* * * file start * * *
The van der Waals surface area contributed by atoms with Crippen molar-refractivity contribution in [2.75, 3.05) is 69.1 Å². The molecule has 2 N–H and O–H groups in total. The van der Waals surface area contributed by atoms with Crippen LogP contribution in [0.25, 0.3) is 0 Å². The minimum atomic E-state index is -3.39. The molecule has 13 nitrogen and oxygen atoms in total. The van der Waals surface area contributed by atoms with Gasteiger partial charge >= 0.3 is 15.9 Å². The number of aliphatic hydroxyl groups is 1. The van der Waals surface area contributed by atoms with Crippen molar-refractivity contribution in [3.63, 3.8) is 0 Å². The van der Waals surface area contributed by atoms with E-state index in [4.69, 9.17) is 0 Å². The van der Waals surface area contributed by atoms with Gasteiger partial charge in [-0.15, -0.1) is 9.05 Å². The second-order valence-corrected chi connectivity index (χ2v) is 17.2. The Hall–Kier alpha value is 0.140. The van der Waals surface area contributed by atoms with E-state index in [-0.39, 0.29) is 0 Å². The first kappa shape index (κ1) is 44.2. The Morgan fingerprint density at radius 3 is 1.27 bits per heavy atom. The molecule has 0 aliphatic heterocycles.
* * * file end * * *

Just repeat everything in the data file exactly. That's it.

The van der Waals surface area contributed by atoms with Crippen molar-refractivity contribution in [2.75, 3.05) is 69.1 Å². The molecule has 2 N–H and O–H groups in total. The van der Waals surface area contributed by atoms with Crippen LogP contribution in [0.25, 0.3) is 0 Å². The minimum atomic E-state index is -3.39. The molecule has 13 nitrogen and oxygen atoms in total. The van der Waals surface area contributed by atoms with Gasteiger partial charge >= 0.3 is 15.9 Å². The number of aliphatic hydroxyl groups is 1. The van der Waals surface area contributed by atoms with Crippen molar-refractivity contribution in [3.63, 3.8) is 0 Å². The van der Waals surface area contributed by atoms with E-state index in [4.69, 9.17) is 0 Å². The van der Waals surface area contributed by atoms with Gasteiger partial charge in [-0.15, -0.1) is 9.05 Å². The second-order valence-corrected chi connectivity index (χ2v) is 17.2. The Hall–Kier alpha value is 0.140. The van der Waals surface area contributed by atoms with E-state index in [-0.39, 0.29) is 0 Å². The first kappa shape index (κ1) is 44.2. The Morgan fingerprint density at radius 3 is 1.27 bits per heavy atom. The molecule has 0 aliphatic heterocycles.